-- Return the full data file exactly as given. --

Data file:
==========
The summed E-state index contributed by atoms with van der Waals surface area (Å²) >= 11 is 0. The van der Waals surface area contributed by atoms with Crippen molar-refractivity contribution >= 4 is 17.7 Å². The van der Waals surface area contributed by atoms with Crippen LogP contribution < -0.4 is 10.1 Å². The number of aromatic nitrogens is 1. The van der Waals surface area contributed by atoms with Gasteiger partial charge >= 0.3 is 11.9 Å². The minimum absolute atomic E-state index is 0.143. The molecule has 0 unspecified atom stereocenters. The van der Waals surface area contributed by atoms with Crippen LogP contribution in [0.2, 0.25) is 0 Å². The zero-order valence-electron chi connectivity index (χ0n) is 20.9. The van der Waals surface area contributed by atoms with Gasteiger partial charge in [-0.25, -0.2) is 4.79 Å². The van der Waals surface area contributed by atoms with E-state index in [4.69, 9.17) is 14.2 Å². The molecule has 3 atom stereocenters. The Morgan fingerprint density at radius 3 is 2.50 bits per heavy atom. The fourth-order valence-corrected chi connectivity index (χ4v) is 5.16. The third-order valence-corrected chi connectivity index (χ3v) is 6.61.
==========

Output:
The summed E-state index contributed by atoms with van der Waals surface area (Å²) >= 11 is 0. The van der Waals surface area contributed by atoms with Crippen molar-refractivity contribution >= 4 is 17.7 Å². The van der Waals surface area contributed by atoms with Crippen LogP contribution < -0.4 is 10.1 Å². The number of aromatic nitrogens is 1. The van der Waals surface area contributed by atoms with Gasteiger partial charge >= 0.3 is 11.9 Å². The minimum absolute atomic E-state index is 0.143. The molecule has 0 unspecified atom stereocenters. The van der Waals surface area contributed by atoms with Crippen LogP contribution in [0.2, 0.25) is 0 Å². The zero-order valence-electron chi connectivity index (χ0n) is 20.9. The van der Waals surface area contributed by atoms with Gasteiger partial charge in [-0.25, -0.2) is 4.79 Å². The van der Waals surface area contributed by atoms with E-state index in [4.69, 9.17) is 14.2 Å². The molecule has 3 atom stereocenters. The Morgan fingerprint density at radius 3 is 2.50 bits per heavy atom. The fourth-order valence-corrected chi connectivity index (χ4v) is 5.16. The third-order valence-corrected chi connectivity index (χ3v) is 6.61.